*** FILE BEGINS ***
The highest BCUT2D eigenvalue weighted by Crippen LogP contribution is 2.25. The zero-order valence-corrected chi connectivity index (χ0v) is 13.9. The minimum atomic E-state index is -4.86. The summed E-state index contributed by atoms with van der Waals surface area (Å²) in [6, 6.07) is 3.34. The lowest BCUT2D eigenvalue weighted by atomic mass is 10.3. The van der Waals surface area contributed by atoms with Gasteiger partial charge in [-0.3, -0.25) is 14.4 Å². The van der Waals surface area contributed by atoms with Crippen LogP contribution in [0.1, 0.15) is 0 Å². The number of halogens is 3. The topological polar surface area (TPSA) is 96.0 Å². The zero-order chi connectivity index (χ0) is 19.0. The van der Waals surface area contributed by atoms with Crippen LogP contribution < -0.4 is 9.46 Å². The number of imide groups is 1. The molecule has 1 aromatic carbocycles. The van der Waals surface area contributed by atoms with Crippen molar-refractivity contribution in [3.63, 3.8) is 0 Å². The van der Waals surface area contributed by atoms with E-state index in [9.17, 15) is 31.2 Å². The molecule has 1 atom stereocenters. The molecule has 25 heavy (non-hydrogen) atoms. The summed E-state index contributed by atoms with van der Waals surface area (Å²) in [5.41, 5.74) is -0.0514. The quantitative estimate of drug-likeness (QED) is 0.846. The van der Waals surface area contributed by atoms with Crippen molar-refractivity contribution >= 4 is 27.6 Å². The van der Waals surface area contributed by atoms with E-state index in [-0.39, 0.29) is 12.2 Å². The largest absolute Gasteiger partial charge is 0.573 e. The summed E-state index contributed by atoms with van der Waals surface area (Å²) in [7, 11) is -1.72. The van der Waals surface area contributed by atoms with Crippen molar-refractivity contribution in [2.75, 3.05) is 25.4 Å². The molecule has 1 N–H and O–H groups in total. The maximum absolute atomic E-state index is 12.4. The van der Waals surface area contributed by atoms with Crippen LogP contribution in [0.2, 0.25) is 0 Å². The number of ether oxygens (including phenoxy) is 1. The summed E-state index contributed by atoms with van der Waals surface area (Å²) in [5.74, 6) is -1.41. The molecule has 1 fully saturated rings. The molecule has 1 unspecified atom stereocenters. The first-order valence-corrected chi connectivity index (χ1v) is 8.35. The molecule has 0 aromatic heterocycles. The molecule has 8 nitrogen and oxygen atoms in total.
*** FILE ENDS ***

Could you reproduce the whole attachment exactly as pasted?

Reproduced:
The highest BCUT2D eigenvalue weighted by Crippen LogP contribution is 2.25. The zero-order valence-corrected chi connectivity index (χ0v) is 13.9. The minimum atomic E-state index is -4.86. The summed E-state index contributed by atoms with van der Waals surface area (Å²) in [6, 6.07) is 3.34. The lowest BCUT2D eigenvalue weighted by atomic mass is 10.3. The van der Waals surface area contributed by atoms with Gasteiger partial charge in [-0.3, -0.25) is 14.4 Å². The van der Waals surface area contributed by atoms with Crippen LogP contribution in [0.1, 0.15) is 0 Å². The number of halogens is 3. The topological polar surface area (TPSA) is 96.0 Å². The zero-order chi connectivity index (χ0) is 19.0. The van der Waals surface area contributed by atoms with Crippen LogP contribution < -0.4 is 9.46 Å². The number of imide groups is 1. The molecule has 1 aromatic carbocycles. The van der Waals surface area contributed by atoms with Crippen molar-refractivity contribution in [3.63, 3.8) is 0 Å². The van der Waals surface area contributed by atoms with E-state index in [9.17, 15) is 31.2 Å². The molecule has 1 atom stereocenters. The molecule has 25 heavy (non-hydrogen) atoms. The summed E-state index contributed by atoms with van der Waals surface area (Å²) in [5.41, 5.74) is -0.0514. The quantitative estimate of drug-likeness (QED) is 0.846. The van der Waals surface area contributed by atoms with Crippen molar-refractivity contribution >= 4 is 27.6 Å². The van der Waals surface area contributed by atoms with E-state index in [-0.39, 0.29) is 12.2 Å². The largest absolute Gasteiger partial charge is 0.573 e. The summed E-state index contributed by atoms with van der Waals surface area (Å²) in [7, 11) is -1.72. The van der Waals surface area contributed by atoms with Crippen molar-refractivity contribution in [2.75, 3.05) is 25.4 Å². The molecule has 1 N–H and O–H groups in total. The maximum absolute atomic E-state index is 12.4. The van der Waals surface area contributed by atoms with Crippen LogP contribution in [0.2, 0.25) is 0 Å². The number of ether oxygens (including phenoxy) is 1. The summed E-state index contributed by atoms with van der Waals surface area (Å²) in [5.74, 6) is -1.41. The molecule has 1 fully saturated rings. The molecule has 1 unspecified atom stereocenters. The first-order valence-corrected chi connectivity index (χ1v) is 8.35. The molecule has 0 aromatic heterocycles. The molecule has 8 nitrogen and oxygen atoms in total.